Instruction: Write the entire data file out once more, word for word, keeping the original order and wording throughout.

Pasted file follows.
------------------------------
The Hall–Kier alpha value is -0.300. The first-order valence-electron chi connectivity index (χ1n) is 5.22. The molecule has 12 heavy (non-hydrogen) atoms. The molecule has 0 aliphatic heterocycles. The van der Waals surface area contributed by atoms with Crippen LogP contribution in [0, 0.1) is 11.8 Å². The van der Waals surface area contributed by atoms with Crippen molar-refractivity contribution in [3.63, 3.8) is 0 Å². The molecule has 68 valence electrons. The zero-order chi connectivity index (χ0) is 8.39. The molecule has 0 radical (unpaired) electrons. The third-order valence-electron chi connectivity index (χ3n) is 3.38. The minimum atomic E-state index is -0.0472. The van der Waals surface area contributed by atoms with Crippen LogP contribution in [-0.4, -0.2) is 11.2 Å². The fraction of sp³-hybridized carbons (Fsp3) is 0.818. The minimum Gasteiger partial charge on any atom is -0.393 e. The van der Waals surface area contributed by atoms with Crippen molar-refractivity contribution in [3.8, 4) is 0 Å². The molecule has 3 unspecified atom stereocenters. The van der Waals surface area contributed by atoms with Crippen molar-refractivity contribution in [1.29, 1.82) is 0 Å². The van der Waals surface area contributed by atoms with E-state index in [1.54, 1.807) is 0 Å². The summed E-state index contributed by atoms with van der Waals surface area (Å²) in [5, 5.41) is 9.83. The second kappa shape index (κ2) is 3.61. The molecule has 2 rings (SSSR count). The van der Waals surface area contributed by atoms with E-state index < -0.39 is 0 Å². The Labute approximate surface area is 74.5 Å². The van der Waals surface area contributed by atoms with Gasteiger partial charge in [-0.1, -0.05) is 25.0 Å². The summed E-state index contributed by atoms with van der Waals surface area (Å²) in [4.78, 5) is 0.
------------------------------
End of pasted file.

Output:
The Hall–Kier alpha value is -0.300. The first-order valence-electron chi connectivity index (χ1n) is 5.22. The molecule has 12 heavy (non-hydrogen) atoms. The molecule has 0 aliphatic heterocycles. The van der Waals surface area contributed by atoms with Crippen LogP contribution in [0, 0.1) is 11.8 Å². The van der Waals surface area contributed by atoms with Crippen molar-refractivity contribution in [3.63, 3.8) is 0 Å². The molecule has 68 valence electrons. The zero-order chi connectivity index (χ0) is 8.39. The molecule has 0 radical (unpaired) electrons. The third-order valence-electron chi connectivity index (χ3n) is 3.38. The minimum atomic E-state index is -0.0472. The van der Waals surface area contributed by atoms with Crippen LogP contribution in [-0.4, -0.2) is 11.2 Å². The fraction of sp³-hybridized carbons (Fsp3) is 0.818. The minimum Gasteiger partial charge on any atom is -0.393 e. The van der Waals surface area contributed by atoms with Crippen molar-refractivity contribution in [3.8, 4) is 0 Å². The molecule has 3 unspecified atom stereocenters. The van der Waals surface area contributed by atoms with Crippen molar-refractivity contribution in [1.29, 1.82) is 0 Å². The van der Waals surface area contributed by atoms with E-state index in [1.54, 1.807) is 0 Å². The summed E-state index contributed by atoms with van der Waals surface area (Å²) in [5, 5.41) is 9.83. The second kappa shape index (κ2) is 3.61. The molecule has 2 rings (SSSR count). The van der Waals surface area contributed by atoms with E-state index < -0.39 is 0 Å². The Labute approximate surface area is 74.5 Å². The van der Waals surface area contributed by atoms with Gasteiger partial charge in [-0.1, -0.05) is 25.0 Å². The summed E-state index contributed by atoms with van der Waals surface area (Å²) in [4.78, 5) is 0.